7.7
Movies  |  Reviews

Resurrect Dead review

September 1, 2011  |  4:30pm
<i>Resurrect Dead</i> review

The mosaic tiles look like they were paved into the streets on which they lay. They’re all over Philadelphia, but can also be found in New York, Washington D.C., and other locales as far away as South America. Some are located near pedestrian crosswalks, but others are in the middle of busy streets where no one could conceivably have placed them without causing a traffic jam.

With a couple slight variations, they all relay the same bizarre message:

TOYNBEE IDEA
IN MOVIE 2001
RESURRECT DEAD
ON PLANET JUPITER

With their long, slanted letters and abbreviated syntax, the so-called “Toynbee tiles” seem almost otherworldly amongst a city’s usual assortment of ads, street signs, storefronts and graffiti tags. Without any explanation or apparent purpose, they sit on the ground, waiting to be seen. Some people step on or over them, some marvel at the oddity and carry on with their day.

But others, like Justin Duerr, remain haunted by their enigmatic presence and can’t stop wondering about them. Duerr, the subject of Resurrect Dead: The Mystery of the Toynbee Tiles, first saw the tiles in 1993, and he never ceased his quest to discover their origins.

In 2005, first-time director John Foy teamed with Duerr and fellow enthusiasts Colin Smith and Steve Weinik to make a documentary about their investigation of the tiles. Six years later, the result of their efforts is an atmospheric character study folded in a mesmerizing mystery. Resurrect Dead may be a bit rough and unpolished, but the aesthetic nicely reflects the DIY effort of both the construction of the tiles and the improvised effort to track down their maker.

Duerr sleeps amongst boxes of photographs of different Toynbee tiles. The Philly-based artist grew up as a misfit, prone to trouble and lapses of good sense. Duerr’s fixation with the tiles creates a nice link between him and the film’s hypothesis on the origins of the tiles: the inability to step away from a fascinating idea. In the case of the tilemaker, the film suspects, that inability led to a grand effort in low-budget mass communication.

Those who saw Banksy’s Exit Through the Gift Shop might think of the French street artist Space Invader, known for leaving mosaics of square tiles that depict old-school videogame characters in unexpected places. But many underground urban artists know and interact with their anonymous contemporaries. The concepts behind the work are apparent. That’s not the case with the Toynbee tiles, whose creator has never directly acknowledged his existence to anyone else.

That leaves a series of big, gaping questions: Were the tiles crafted as some sort of surreal sci-fi art project, or a sincere desire to deliver a message? Who is the artist? Did he or she act out of the usual artistic impulses, or the desire to be seen and heard above the impenetrable mainstream media?

The investigators’ goal is to learn the identity of the person behind the messages, but the emotional core rests in the motivation behind them. The film invites us to share in Duerr’s obsession, steering us into the tile-creator’s dark psyche, which we can’t fully understand. The oblique language in the tiles only adds to the mystery, communicating with an unclear, dreamlike series of words.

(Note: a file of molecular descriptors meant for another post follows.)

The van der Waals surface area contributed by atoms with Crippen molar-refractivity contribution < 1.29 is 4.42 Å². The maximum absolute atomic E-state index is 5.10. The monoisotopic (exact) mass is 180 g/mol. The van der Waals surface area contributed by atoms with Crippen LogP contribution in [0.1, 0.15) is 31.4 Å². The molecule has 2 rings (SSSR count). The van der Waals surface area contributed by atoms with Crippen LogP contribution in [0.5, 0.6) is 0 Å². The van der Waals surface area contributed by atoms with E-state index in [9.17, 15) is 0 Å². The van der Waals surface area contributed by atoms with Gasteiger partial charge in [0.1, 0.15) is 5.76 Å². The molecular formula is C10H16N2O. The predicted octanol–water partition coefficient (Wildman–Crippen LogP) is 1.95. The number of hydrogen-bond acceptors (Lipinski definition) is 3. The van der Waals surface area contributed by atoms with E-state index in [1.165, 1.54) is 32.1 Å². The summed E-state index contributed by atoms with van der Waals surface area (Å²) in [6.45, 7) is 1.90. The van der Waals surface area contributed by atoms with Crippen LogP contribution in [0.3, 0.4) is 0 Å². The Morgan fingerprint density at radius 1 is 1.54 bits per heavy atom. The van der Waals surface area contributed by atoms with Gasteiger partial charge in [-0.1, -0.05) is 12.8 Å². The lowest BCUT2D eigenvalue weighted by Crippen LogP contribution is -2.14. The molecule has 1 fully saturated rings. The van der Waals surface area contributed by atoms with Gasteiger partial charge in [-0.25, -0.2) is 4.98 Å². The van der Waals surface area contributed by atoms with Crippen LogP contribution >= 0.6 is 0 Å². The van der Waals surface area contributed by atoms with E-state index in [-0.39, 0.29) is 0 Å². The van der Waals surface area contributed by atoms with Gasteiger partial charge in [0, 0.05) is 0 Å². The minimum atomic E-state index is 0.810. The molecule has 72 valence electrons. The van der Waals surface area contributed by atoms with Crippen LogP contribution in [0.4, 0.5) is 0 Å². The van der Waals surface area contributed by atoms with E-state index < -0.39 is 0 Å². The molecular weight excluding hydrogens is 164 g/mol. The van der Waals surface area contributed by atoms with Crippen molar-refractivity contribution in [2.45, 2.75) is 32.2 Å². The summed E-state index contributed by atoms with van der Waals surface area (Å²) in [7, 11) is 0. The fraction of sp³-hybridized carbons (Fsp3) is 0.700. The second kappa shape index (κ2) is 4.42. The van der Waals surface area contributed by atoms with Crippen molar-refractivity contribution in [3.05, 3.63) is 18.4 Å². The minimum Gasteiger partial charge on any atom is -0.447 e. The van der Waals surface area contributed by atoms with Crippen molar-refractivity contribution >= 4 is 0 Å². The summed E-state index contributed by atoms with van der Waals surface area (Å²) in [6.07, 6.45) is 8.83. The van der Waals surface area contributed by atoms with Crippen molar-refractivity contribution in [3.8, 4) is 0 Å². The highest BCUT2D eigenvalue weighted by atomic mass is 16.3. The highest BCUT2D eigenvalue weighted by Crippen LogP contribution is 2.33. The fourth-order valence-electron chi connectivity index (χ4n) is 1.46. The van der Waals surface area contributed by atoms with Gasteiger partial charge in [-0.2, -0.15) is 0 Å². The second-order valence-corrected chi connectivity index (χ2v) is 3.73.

The message, the film deduces, refers to famous historian Arnold J. Toynbee and comments he made about social rebirth, which have somehow been connected to Stanley Kubrick’s 2001: A Space Odyssey and its famous “Jupiter and Beyond the Infinite” finale, which depicts man reborn as the star child. But these details don’t reveal a clear purpose.

In addition to the recurring main text, many tiles feature smaller sections with additional messages on them. One particularly haunting, unusually long subtext reveals a paranoid view of the media and “hellion Jews” who control it.

In the early days of the Internet, some people began to poke around and trade notes. Clues in the subtexts opened up new possibilities, which always reached dead ends. The leads go to such unexpected areas as David Mamet and CB radio. There’s even a late-night discovery in which Duerr comes oh so close to the tiler.

The film may be a documentary, but it’s structured as a mystery, and it’s both entertaining and satisfying to watch it reveal itself. If you go in with no knowledge of the tiles, you might enjoy it more. Foy sets up the facts of the case, identifies possible suspects, then follows his subjects as they investigate all possible avenues. It leads to a conclusion that works both in the context of the mystery and in the portrait of Duerr’s fixation.

Some moments, like that near-encounter, are reenacted. Others are shown through Duerr’s drawings (which aren’t animated but simply photographed to evoke the moments). Many more were captured on video of various quality. The filmmakers don’t always execute the variety of media in the slickest way possible, but the subject is so fascinating that it hardly matters.

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